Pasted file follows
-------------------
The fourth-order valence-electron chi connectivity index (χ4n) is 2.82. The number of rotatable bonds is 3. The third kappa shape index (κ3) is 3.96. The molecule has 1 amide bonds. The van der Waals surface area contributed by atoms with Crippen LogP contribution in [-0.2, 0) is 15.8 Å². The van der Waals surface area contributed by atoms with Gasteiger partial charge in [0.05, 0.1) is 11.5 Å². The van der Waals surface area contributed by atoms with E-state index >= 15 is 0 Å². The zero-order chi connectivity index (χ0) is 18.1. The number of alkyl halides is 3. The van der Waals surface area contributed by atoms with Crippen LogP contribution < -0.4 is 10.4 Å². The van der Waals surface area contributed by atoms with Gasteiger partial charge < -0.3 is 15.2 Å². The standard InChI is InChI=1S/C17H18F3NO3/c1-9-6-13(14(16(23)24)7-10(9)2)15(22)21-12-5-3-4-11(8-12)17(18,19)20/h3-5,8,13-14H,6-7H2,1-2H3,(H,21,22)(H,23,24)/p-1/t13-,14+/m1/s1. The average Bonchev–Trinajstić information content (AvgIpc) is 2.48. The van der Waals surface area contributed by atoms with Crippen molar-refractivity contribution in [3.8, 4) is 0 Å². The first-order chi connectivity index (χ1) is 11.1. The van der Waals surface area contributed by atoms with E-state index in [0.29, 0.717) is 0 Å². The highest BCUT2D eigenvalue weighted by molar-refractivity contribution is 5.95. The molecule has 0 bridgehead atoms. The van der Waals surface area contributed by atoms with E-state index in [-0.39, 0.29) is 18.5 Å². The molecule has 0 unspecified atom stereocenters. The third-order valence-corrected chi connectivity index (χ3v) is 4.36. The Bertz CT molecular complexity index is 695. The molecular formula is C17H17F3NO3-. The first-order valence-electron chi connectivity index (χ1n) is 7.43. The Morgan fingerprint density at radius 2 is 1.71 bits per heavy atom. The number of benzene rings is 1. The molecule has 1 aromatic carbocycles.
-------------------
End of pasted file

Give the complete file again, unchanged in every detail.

The fourth-order valence-electron chi connectivity index (χ4n) is 2.82. The number of rotatable bonds is 3. The third kappa shape index (κ3) is 3.96. The molecule has 1 amide bonds. The van der Waals surface area contributed by atoms with Crippen LogP contribution in [-0.2, 0) is 15.8 Å². The van der Waals surface area contributed by atoms with Gasteiger partial charge in [0.05, 0.1) is 11.5 Å². The van der Waals surface area contributed by atoms with E-state index >= 15 is 0 Å². The zero-order chi connectivity index (χ0) is 18.1. The number of alkyl halides is 3. The van der Waals surface area contributed by atoms with Crippen LogP contribution < -0.4 is 10.4 Å². The van der Waals surface area contributed by atoms with Gasteiger partial charge < -0.3 is 15.2 Å². The standard InChI is InChI=1S/C17H18F3NO3/c1-9-6-13(14(16(23)24)7-10(9)2)15(22)21-12-5-3-4-11(8-12)17(18,19)20/h3-5,8,13-14H,6-7H2,1-2H3,(H,21,22)(H,23,24)/p-1/t13-,14+/m1/s1. The average Bonchev–Trinajstić information content (AvgIpc) is 2.48. The van der Waals surface area contributed by atoms with Crippen molar-refractivity contribution in [3.8, 4) is 0 Å². The first-order chi connectivity index (χ1) is 11.1. The van der Waals surface area contributed by atoms with E-state index in [0.29, 0.717) is 0 Å². The highest BCUT2D eigenvalue weighted by molar-refractivity contribution is 5.95. The molecule has 0 bridgehead atoms. The van der Waals surface area contributed by atoms with E-state index in [-0.39, 0.29) is 18.5 Å². The molecule has 0 unspecified atom stereocenters. The third-order valence-corrected chi connectivity index (χ3v) is 4.36. The Bertz CT molecular complexity index is 695. The molecular formula is C17H17F3NO3-. The first-order valence-electron chi connectivity index (χ1n) is 7.43. The Morgan fingerprint density at radius 2 is 1.71 bits per heavy atom. The number of benzene rings is 1. The molecule has 1 aromatic carbocycles.